By Will Robinson
Communication has been a buzzword in agriculture for the past few years, whether it is between industry professionals, countries negotiating trade deals or most notably between producers and consumers. But how effective are we in agriculture at communication?
From farmer to farmer, we are very effective. In our ag circles, we know we are producing higher yields and raising livestock more efficiently than ever before. The problem is those outside of the industry are unaware.
Eight years ago, my family started selling pork at different farmers markets in the St. Louis area. This brought to my attention to just how extensive the lack of understanding is about farming practices.
Things such as docking pigs’ tails and clipping their teeth were seen as cruel and harmful actions to the animals, when in reality the practice is done to prevent harm to the sow and to the other piglets. I would often hear questions about pigs eating grass and concerns about them not roaming free on dirt.
At first, I thought these misunderstandings were somewhat comical, but eventually I began to realize that it wasn’t only four or five marketgoers with these types of questions and misconceptions. In my opinion, there are three key reasons for the communication gap between producers and consumers.
Delivering the message
The most obvious one is, at this point, many people are at least three generations removed from the farm. According to the U.S. Bureau of Labor Statistics, the number of agricultural workers dropped by nearly 50% between 1950 and 2000, while the population of the country roughly doubled.
I realize that the average-size farm greatly increased over the decades, but with advancements in technology allowing farmers to do more with fewer employees, fewer people gain firsthand experience in agriculture.
Another strain is communication style. This ties into the demographic of farmers being different from that of the general public. The average age of a farmer is nearly 60 years old. In my experience, I have found that people my age interact and talk to each other differently than we do when interacting with people even five to 10 years older.
It becomes a challenge for farmers to reach and connect with younger demographics because of differences in basic interactions and the tools used for those interactions. The world is constantly shrinking as social media evolves. Why should I read about something when I can hear about it? Why should I listen to something when I can watch it? And with the continued development of virtual reality, why should I view something when I can be immersed in it?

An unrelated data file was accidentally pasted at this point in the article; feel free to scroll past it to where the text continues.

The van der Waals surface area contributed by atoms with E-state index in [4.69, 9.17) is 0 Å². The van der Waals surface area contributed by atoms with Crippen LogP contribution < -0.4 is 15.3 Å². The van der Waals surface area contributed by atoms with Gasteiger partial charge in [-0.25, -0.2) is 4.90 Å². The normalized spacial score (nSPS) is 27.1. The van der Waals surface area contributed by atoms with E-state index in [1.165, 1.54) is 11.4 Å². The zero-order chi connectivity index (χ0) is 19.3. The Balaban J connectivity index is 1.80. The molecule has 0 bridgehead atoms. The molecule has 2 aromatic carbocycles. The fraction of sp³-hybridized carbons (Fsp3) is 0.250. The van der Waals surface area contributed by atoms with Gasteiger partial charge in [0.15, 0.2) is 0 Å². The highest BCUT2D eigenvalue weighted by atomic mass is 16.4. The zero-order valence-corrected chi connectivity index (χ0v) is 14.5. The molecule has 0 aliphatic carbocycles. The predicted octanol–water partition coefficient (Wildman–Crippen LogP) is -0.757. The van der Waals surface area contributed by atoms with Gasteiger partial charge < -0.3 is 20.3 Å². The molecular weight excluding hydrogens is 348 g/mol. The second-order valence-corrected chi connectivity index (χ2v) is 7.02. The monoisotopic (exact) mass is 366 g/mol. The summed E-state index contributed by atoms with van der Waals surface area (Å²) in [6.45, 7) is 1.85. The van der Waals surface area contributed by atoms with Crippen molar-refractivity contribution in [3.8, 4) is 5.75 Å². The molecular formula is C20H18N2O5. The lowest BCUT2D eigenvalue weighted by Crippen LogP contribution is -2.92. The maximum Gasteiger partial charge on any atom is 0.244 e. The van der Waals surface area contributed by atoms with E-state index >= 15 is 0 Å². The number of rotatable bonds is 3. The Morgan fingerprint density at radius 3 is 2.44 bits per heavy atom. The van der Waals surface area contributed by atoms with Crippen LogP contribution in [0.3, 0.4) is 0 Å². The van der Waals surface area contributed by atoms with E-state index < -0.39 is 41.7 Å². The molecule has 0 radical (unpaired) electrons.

With the continued development and growth of social media, the job description for farmers also is changing. There was a time when being a good farmer meant putting your nose to the grindstone and not stopping until the sun slipped over the horizon.
Farmers no longer have the luxury of allowing themselves to become secluded while producing the best product they can, letting everything else fall into place. Now more than ever, the role of the farmer is to nurture and grow not only crops and livestock, but also the knowledge of those outside of agriculture. What is important to note is the difference between arguing and informing.
Getting them to listen
We must realize that lashing back at groups or individuals who are seeking conflict only negatively affects agriculture. On a bell curve, there are the two ends that are entrenched in their views, but in the center is the movable middle. That is the demographic we should be actively holding a conversation with to inform the moods and beliefs of the public.
Sometimes, I think we as agriculturalists have the mindset of, "Well, I guess I need to educate these people, so then the problems of misconceptions will disappear." Once farmers can build a personal relationship with any consumer, it must be maintained. If we only try to educate and return to our safe havens that are our farms, we will eventually find ourselves back to where we were. It must be a constant two-way conversation.
As farmers, we need to think of ourselves as the product and not the actual food we produce. No other industry has the intimate and delicate role of providing a parent with the peace of mind that we have grown or raised the healthiest and safest food product possible.
For example, if I go to a mechanic I’ve never been to and they tell me it will cost a couple thousand dollars to fix my car, how can I trust them that I’m not getting ripped off? If the mechanic is a good friend of mine, why would I not trust them?
Robinson is a senior majoring in science and agricultural journalism at the University of Missouri College of Agriculture, Food and Natural Resources. Contact him at firstname.lastname@example.org.